Eyevensys reported data showing the efficacy and durability of EYS809, a dual-gene plasmid in development for the treatment of wet age-related macular degeneration (AMD).
At the 2023 ARVO annual meeting in New Orleans, Eyevensys reported data showing the efficacy and durability of EYS809. A dual-gene plasmid, EYS809 is in development to treat wet age-related macular degeneration (AMD). This treatment is delivered via its electrotransfection technology and encodes both aflibercept, an anti-vascular endothelial growth factor (VEGF) protein, and decorin, an anti-fibrotic native protein that targets choroidal neovascularization (CNV), vascular leakage, and subretinal fibrosis.
The EYS809 dual plasmid is developed as a first-in-class treatment, resulting in production of the well-established anti-VEGF protein, aflibercept, as well as decorin, a promising candidate. Decorin has been found to play key roles in inhibiting angiogenic factors and regulating various pathways involved in retinal diseases, including the formation of CNV, retinal pigment epithelium (RPE) barrier breakdown, and epithelial-mesenchymal transition (EMT) of RPE cells, which contribute to subretinal fibrosis in wet AMD.
Moreover, the company noted that in a rat model of persistent CNV, EYS809 outperformed intravitreal aflibercept, demonstrating ongoing reduction in both vascular leakage and CNV lesions. Additionally, EYS809 significantly promoted repopulation of theRPE over the CNV lesion, indicating its potential to promote disease regression and reduce the need for retreatment.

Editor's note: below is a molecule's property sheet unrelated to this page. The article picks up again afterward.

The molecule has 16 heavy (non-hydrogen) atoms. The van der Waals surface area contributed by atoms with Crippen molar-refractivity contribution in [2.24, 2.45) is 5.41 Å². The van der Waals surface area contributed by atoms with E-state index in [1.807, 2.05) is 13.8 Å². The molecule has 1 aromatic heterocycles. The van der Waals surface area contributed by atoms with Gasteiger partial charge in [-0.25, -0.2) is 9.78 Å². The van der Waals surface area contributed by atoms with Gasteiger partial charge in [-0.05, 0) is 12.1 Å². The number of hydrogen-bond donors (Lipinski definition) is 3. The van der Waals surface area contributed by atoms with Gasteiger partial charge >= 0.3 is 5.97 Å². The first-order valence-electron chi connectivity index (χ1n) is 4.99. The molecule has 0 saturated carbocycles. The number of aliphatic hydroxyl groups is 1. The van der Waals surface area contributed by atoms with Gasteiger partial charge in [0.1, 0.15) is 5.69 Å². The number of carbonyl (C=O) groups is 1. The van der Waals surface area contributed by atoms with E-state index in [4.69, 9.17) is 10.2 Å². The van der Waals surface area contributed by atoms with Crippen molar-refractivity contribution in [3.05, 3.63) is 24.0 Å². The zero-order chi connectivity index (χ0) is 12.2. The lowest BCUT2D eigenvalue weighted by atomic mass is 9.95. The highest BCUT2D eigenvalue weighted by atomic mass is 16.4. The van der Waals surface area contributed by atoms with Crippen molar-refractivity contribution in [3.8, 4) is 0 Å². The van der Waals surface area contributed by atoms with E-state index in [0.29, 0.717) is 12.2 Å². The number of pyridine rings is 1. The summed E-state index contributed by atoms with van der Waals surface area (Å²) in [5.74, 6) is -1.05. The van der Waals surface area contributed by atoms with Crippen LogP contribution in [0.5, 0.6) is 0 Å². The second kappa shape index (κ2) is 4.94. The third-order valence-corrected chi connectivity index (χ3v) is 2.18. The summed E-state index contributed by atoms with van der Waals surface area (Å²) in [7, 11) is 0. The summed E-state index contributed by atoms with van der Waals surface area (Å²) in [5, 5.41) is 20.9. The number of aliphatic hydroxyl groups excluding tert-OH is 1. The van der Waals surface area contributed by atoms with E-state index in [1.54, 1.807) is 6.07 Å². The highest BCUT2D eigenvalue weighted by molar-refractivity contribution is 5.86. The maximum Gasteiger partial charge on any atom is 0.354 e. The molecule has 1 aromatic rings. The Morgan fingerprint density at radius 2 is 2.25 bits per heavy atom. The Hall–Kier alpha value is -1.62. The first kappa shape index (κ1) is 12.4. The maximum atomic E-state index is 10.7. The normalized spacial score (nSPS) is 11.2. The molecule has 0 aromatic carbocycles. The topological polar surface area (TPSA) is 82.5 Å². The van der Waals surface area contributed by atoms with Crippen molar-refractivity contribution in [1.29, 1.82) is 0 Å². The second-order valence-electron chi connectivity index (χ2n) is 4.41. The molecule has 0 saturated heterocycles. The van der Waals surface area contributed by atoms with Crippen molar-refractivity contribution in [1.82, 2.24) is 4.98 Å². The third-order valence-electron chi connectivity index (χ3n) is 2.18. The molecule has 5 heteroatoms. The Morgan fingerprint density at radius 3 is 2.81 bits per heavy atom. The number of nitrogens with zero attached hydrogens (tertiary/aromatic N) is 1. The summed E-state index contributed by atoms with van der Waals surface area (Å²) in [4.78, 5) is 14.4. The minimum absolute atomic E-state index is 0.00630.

These preclinical results support the growing body of evidence that decorin is a key target in halting the pathogenesis of retinal diseases. EYS809 is unique in integrating both the decorin pathway and the established anti-VEGF pathway and has the potential to deliver improved treatment outcomes for patients wet AMD.
"We are pleased to add these data to a growing body of evidence in support of EYS809 for the treatment of wet AMD, suggesting improvements in efficacy and durability with our dual plasmid over standard intravitreal aflibercept," Francine Behar-Cohen, MD, PhD, founder and chief innovation officer at Eyevensys, said in a statement.
Eyevensys' proprietary electrotransfection system and non-viral plasmids also uniquely target the ciliary muscle, resulting in sustained protein expression directly in the choroid and vitreous—a novel and promising treatment approach to retinal diseases. The design of the electrotransfection device has been clinically validated and optimized in collaboration with retinal specialists and ophthalmic engineers for intuitive use. This unique drug delivery platform ideally addresses the unmet medical need for long-lasting treatments for eye diseases.
"The Eyevensys DNA plasmids and electrotransfection platform use the ciliary muscle to induce sustained production of therapeutic proteins," Sunil Srivastava, MD, a retina specialist in Cleveland, Ohio, with experience using the Eyevensys system, said in a statement. "This has great potential in the treatment of chronic, sight-threatening diseases like wet AMD."